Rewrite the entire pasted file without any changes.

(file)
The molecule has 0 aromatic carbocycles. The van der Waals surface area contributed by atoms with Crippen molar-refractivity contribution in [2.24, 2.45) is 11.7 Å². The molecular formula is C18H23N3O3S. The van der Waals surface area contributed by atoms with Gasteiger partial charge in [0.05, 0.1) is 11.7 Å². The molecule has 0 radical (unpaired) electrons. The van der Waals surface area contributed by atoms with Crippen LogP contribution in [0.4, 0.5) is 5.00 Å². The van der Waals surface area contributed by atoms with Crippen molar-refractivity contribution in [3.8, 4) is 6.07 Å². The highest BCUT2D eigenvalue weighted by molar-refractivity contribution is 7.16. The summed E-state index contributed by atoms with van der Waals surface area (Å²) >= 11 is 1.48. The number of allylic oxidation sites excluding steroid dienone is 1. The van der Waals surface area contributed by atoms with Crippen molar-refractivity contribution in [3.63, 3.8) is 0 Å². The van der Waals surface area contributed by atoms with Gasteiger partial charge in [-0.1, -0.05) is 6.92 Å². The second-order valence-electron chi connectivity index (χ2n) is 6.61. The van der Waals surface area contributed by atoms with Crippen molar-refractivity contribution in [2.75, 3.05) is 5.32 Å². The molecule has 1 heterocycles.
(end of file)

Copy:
The molecule has 0 aromatic carbocycles. The van der Waals surface area contributed by atoms with Crippen molar-refractivity contribution in [2.24, 2.45) is 11.7 Å². The molecular formula is C18H23N3O3S. The van der Waals surface area contributed by atoms with Gasteiger partial charge in [0.05, 0.1) is 11.7 Å². The molecule has 0 radical (unpaired) electrons. The van der Waals surface area contributed by atoms with Crippen LogP contribution in [0.4, 0.5) is 5.00 Å². The van der Waals surface area contributed by atoms with Crippen molar-refractivity contribution in [3.8, 4) is 6.07 Å². The highest BCUT2D eigenvalue weighted by molar-refractivity contribution is 7.16. The summed E-state index contributed by atoms with van der Waals surface area (Å²) >= 11 is 1.48. The number of allylic oxidation sites excluding steroid dienone is 1. The van der Waals surface area contributed by atoms with Crippen molar-refractivity contribution in [3.63, 3.8) is 0 Å². The van der Waals surface area contributed by atoms with Gasteiger partial charge in [-0.1, -0.05) is 6.92 Å². The second-order valence-electron chi connectivity index (χ2n) is 6.61. The van der Waals surface area contributed by atoms with Crippen molar-refractivity contribution in [2.75, 3.05) is 5.32 Å². The molecule has 1 heterocycles.